One day last week, John MacDonald wrote to ask about something quite curious in the sky over Windsor, N.S. MacDonald had just parked his car when he happened to look up and saw clouds that he thought should have a name. He was right on the money when he said they looked like jellyfish.
I have seen photos of these so called “jellyfish” clouds before, but none were local. I should start off by saying that the jellyfish cloud is not an official cloud type, but it is a very good description! The solid part at the top of the cloud looks like it could be the body of the jellyfish, while the wispy portion extending vertically toward the ground resembles its tentacles.
Virga makes up the tentacles that extend toward the ground from the altocumulus cloud. Virga is a meteorological term that refers to precipitation that evaporates in drier air before reaching the ground. This creates the wispy cloud trail, which extends from the main cloud. The cloud disappears when the evaporation is complete.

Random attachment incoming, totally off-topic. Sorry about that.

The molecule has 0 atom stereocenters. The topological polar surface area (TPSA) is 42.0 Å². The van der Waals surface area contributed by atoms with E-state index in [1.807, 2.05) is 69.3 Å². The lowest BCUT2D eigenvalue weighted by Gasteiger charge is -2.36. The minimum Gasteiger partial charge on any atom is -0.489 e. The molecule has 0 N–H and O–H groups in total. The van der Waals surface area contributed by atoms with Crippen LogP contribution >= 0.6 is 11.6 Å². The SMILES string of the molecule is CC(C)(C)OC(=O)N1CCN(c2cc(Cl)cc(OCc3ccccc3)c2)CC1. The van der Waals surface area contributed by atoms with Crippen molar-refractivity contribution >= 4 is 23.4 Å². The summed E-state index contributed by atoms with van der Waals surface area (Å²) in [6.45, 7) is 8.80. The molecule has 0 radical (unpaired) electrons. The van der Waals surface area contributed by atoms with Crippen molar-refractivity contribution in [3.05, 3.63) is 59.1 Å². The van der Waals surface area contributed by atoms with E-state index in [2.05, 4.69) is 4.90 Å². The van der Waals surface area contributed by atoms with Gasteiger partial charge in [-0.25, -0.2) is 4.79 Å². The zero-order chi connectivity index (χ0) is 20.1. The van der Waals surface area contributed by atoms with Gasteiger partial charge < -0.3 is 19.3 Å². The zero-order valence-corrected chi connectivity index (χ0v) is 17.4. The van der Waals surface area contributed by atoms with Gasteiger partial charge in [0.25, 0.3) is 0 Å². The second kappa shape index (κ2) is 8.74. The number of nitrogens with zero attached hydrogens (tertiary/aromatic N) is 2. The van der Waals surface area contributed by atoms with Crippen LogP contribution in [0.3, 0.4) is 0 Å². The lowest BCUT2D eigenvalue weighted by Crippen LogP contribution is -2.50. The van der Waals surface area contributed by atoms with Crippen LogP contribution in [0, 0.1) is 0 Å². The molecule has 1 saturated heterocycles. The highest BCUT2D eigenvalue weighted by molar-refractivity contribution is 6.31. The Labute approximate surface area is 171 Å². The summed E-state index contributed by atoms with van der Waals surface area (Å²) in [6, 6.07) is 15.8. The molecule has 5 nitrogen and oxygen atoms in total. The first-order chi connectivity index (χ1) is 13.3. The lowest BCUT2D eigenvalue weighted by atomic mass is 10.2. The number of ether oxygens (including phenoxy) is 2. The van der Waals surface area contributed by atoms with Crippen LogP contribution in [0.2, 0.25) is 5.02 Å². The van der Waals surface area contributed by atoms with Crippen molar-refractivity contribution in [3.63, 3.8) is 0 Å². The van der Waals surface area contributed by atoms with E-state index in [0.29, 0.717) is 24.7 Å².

Jellyfish clouds develop during fair weather days when there is enough moisture in the air to produce clouds but not enough for them to grow large enough to produce rain.
I have a certain fondness for them because they look like little umbrellas!
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Cindy Day is the chief meteorologist for SaltWire Network.